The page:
District of Columbia Fellow Reuben A. Guttman has co-authored a new book, “Pretrial Advocacy,” to be released by the National Institute for Trial Advocacy. The volume, which was also written by Rutgers Professor J.C. Lore, discusses the “unwritten rules” of pre-trial preparation and grapples with the challenges of efficiently developing cases that can stand up to jury scrutiny in the face of overflowing demand, even though 90% of civil cases never make it to trial.
The Guttman, Buschner & Brooks founding partner has spent 36 years tackling high-profile cases against oil refineries, pharmaceutical organizations, and prisons using laws such as the False Claims Act and the Federal Fair Labor Standards Act. Mr. Guttman started his legal career as counsel for the Service Employees International Union, AFL-CIO, and is known for his work with whistleblowers. He is also a familiar figure in the academy and the press–when he isn’t giving his time to Emory University School of Law as an adjunct professor, journal advisor, or board member, he’s writing for or being quoted in more than 30 journals and media outlets as varied as The New York Times and Peking University Public Interest Law Journal. Mr. Guttman’s international experience stretches from the U.S. federal government, where he has testified before Congress and advised President Clinton’s transition team, to as far away as China, where he has spoken about Chinese labor laws at the Dutch Embassy and lectured at universities in Shanghai and Beijing.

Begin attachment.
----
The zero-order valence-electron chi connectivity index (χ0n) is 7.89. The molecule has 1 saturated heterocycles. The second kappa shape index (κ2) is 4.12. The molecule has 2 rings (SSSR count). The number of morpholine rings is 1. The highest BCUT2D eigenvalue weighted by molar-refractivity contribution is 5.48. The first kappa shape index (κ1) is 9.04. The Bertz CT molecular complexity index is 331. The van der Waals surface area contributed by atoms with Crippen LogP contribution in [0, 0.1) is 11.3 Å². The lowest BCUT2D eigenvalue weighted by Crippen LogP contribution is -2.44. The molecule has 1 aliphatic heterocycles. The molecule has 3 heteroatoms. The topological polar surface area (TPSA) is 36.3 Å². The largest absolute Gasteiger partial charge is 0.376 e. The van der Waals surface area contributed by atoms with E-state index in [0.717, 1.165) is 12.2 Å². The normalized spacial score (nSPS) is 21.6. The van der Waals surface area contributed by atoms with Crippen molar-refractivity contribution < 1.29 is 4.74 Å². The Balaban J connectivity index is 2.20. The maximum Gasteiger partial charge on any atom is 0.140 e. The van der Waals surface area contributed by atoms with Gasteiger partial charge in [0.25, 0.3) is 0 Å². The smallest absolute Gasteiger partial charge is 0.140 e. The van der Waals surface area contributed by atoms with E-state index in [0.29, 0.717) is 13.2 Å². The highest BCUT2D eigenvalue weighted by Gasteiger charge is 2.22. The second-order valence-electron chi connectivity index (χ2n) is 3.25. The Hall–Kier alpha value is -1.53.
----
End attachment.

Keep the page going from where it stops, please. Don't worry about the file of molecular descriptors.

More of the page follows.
Read more about “Pretrial Advocacy” here.